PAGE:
On the other hand, major pollutants (organics and nutrients) in wastewater are valuable resources that should be recovered instead of being degraded or wasted with the sludge. As a mega city with over 7 million people, Hong Kong is a typical urban environment needing such technological breakthroughs for its planned wastewater treatment upgrading from the current primary level to the secondary level. In this project, novel technologies, namely Enhanced Separation and Sludge Refinery (ESSR), will be developed for advanced wastewater treatment and food waste processing. The theme-based research includes the following programs:

(1) Chemically-enhanced Membrane Filtration (CeMF) replacing the conventional primary sedimentation, together with the side-stream Acidogenic sludge and food waste Co-Fermentation (sACF), for phosphate recovery and organic hydrolysis for use in production of organic acids and bio-plastics and in nitrogen removal by denitrification;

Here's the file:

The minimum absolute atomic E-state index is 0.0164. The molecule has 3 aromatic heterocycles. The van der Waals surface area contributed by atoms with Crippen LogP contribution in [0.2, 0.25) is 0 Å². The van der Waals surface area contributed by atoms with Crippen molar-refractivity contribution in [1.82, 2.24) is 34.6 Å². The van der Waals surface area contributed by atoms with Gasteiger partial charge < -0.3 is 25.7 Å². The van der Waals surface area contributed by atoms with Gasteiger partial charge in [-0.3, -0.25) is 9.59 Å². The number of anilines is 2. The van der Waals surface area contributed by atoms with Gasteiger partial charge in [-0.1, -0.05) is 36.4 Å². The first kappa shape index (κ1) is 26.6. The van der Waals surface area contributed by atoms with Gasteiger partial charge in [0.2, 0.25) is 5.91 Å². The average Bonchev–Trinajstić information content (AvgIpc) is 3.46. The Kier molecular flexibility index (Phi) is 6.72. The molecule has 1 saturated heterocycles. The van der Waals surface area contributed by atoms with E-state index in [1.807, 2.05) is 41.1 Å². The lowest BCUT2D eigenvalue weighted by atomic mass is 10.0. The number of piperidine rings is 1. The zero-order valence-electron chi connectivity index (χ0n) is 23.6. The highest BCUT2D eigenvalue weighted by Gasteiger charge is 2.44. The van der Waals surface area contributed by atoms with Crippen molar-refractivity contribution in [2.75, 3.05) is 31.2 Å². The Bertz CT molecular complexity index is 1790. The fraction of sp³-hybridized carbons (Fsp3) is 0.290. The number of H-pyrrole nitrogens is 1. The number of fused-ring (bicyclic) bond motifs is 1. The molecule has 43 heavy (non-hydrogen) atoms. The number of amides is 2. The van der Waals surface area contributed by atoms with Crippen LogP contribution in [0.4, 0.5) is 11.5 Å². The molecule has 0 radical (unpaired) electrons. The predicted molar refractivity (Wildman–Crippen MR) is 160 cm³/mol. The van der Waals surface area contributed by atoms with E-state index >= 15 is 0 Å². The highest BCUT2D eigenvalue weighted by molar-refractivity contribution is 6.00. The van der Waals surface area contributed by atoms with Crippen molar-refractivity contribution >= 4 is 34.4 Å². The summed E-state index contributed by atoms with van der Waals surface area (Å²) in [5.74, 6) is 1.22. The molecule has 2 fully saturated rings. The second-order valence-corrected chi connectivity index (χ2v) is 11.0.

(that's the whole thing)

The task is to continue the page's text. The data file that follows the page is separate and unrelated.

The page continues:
(2) Treatment of the waste sludge by thermal Sludge Hydrolysis followed by fungal Fermentation and Refinery (SHFR) for waste minimization and production of ethanol and bio-fibres, with the subsequent recovery of ethanol and ammonia from the solution;
(3) Integration and pilot demonstration of the novel CeMF-sACF and SHFR modules for advanced wastewater treatment with improved nutrient removal, energy saving, resource recovery and sludge reduction, together with the assessment of the effluent quality and its impact on the receiving aquatic ecosystem.